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Cerebral palsy (CP) is the most common cause of physical disability in children, impacting approximately 1 in 500 young Australians and 2-3 in 1,000 young Americans. Most of these children live to within five years of a typical lifespan, depending on the severity of the disorder. However, after age 21 when they exit the school systems, the availability and accessibility of formalized support services significantly declines for most individuals.. There is a paucity of evidence related to health outcomes and quality of life (QoL) for individuals with CP after eighteen years of age but some evidence does suggest this gap in services when transitioning to adulthood can have a significant impact on health outcomes and QoL . Determining the degree to which adults with CP are integrated into their communities is a key to developing successful interventions as individuals and families look for involvement in the community to improve QoL when employment and education opportunities are limited. Presently, it is unknown as to which community activities adults with CP engage, where they are participating, what resources they are accessing, and what barriers they are facing. This proposal aims to utilize GPS and GIS information linked with physical activity data to compare community integration in a cohort of adults with cerebral palsy across two hemispheres with differing national healthcare systems. These two teams of experienced investigators bring diverse expertise to this project and all share the same passion to overcome the historical lack of services for this population and to develop efficacious interventions to improve health outcomes and QoL The results will inform providers in both countries about the real-time intensity and contexts of activity that define community integration and help to identify key barriers and facilitators to integration, with the ultimate goal of improving quality of life for adults with CP. In our cohort of adults who are 18-65 years, classified in GMFCS Levels I-III (n=180) we will: (1) utilize GPS and GIS mapping to measure community integration and describe the locations, activities and resources important in integration for adults with CP. (2) examine the relationship between community integration measures and individual factors of current function related to impairments and mobility, service provision, and employment status. (3) examine the relationship between community integration measures and environmental factors of accessibility to community resources and population density, and describe barriers to resources and services from the perspective of adults with CP.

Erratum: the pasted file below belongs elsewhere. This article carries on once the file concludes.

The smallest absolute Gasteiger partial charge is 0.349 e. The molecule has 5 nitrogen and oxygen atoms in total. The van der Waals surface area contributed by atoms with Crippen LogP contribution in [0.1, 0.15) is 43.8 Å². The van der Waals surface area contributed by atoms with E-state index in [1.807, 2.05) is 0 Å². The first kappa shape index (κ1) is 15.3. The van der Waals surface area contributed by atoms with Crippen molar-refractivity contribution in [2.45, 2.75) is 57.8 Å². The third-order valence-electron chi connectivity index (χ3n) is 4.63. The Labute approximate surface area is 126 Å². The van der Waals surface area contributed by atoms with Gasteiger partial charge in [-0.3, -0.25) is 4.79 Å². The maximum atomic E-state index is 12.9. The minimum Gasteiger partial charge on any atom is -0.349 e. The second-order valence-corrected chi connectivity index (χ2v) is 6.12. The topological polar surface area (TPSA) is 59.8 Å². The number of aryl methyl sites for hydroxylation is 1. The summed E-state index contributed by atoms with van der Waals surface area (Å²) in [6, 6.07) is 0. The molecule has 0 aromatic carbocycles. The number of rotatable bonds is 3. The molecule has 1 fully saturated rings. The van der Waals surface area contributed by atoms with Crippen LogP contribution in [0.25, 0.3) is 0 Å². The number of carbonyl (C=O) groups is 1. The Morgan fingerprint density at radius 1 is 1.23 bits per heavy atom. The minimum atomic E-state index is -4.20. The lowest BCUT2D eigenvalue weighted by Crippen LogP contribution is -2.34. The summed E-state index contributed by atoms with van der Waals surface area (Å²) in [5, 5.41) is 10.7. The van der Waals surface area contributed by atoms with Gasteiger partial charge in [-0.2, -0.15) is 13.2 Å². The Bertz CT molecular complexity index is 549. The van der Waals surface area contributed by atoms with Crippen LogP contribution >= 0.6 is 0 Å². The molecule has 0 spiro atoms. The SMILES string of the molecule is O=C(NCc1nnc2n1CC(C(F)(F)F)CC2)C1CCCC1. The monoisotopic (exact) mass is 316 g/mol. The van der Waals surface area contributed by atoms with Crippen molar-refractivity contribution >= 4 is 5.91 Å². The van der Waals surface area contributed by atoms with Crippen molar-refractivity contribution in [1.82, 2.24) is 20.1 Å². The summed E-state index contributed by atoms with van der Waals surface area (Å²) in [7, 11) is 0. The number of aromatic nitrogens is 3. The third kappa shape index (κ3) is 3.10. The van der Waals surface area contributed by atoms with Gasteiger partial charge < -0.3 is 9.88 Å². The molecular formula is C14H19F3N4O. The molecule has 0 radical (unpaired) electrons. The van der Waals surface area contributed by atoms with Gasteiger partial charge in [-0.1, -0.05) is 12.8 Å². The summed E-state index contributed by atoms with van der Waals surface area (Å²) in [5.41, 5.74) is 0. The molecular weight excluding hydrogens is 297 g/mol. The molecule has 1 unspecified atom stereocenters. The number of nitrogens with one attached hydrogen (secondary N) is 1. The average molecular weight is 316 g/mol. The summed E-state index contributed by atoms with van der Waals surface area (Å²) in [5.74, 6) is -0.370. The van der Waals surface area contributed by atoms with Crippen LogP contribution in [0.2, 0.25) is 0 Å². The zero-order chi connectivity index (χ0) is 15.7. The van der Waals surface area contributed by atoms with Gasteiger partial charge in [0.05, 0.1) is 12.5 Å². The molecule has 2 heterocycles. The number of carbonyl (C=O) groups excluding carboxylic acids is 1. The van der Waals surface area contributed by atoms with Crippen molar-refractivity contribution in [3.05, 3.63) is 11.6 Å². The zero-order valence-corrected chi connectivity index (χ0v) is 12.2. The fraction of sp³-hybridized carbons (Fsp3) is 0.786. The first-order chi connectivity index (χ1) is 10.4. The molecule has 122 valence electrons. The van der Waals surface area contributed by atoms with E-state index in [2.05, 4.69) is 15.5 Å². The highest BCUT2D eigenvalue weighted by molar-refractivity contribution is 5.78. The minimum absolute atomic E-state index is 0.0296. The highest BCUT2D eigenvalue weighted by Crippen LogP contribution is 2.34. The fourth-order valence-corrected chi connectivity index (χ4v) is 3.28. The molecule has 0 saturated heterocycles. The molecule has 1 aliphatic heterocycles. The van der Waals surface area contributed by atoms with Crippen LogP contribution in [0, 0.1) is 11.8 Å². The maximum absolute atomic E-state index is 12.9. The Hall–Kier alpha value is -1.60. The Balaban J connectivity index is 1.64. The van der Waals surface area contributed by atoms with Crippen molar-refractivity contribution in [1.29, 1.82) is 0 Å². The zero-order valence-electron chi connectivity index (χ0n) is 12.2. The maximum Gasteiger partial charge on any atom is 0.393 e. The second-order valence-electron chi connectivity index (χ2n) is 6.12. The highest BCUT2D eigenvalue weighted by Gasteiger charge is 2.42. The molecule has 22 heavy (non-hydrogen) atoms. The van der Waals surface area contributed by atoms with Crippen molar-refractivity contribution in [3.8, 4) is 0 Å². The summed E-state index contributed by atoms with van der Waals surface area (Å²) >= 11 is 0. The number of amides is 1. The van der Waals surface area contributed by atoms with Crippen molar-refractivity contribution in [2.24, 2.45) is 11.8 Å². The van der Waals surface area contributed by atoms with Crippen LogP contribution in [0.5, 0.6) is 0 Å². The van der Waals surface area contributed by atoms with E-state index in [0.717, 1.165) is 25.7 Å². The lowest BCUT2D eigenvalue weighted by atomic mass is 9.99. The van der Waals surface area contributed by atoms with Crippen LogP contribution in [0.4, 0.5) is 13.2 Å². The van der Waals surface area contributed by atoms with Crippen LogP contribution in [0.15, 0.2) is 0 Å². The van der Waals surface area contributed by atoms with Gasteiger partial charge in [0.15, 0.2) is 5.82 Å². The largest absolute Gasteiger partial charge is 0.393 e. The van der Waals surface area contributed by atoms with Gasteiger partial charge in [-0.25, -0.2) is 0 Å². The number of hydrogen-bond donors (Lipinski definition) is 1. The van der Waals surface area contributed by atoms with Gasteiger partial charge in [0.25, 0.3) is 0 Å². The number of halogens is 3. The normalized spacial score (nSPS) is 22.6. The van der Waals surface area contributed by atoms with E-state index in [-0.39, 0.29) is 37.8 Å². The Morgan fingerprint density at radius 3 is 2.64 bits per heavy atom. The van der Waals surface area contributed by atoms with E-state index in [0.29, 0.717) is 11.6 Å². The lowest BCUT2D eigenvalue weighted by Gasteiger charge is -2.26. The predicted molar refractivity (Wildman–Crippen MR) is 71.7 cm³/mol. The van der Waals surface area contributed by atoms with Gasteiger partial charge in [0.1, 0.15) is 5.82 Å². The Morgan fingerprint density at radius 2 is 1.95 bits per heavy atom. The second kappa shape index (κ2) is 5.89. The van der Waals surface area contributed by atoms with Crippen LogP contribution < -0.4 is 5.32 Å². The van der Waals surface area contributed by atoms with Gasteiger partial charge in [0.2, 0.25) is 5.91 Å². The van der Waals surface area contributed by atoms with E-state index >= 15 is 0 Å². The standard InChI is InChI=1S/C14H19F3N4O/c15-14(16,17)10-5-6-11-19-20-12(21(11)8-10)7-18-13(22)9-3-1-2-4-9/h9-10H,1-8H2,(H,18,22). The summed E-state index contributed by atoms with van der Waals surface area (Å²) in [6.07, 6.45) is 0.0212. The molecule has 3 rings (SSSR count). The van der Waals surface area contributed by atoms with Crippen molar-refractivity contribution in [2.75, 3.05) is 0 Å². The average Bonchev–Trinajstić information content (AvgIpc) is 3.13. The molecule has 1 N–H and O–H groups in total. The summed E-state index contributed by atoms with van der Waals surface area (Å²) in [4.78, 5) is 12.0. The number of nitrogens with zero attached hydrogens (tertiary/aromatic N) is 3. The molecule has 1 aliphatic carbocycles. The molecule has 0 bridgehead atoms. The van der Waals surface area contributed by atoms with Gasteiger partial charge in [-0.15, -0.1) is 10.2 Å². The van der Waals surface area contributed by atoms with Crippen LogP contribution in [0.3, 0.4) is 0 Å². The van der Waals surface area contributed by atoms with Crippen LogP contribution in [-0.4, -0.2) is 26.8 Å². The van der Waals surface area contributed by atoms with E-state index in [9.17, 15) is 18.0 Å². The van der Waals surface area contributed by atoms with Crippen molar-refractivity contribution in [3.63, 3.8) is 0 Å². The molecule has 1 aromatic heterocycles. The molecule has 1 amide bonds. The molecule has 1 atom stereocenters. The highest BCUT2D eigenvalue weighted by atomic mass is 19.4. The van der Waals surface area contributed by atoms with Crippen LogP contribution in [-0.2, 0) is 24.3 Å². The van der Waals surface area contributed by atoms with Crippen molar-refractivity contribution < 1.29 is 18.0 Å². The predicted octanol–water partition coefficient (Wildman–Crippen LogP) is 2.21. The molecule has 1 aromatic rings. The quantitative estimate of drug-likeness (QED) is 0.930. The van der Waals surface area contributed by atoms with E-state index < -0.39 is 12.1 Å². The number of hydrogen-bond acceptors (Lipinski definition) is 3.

Contact Person

Debbie Thorpe, PT, PhD dthorpe@med.unc.dedu, 919-843-8679

Investigators and Key Personnel

Deborah Thorpe, PT, PhD Dara Chan, ScD, CRC Roslyn Boyd, PT, PhD Stuart Trost, PhD Glen Lichtwark, PhD Lee Barber, PhD Nancy Bagatell, PhD, OTR/L Richard Faldowski, PhD

Primary Funding Source

Administration for Children, Youth and Families


Funded through Research Foundation of the Cerebral Palsy Alliance.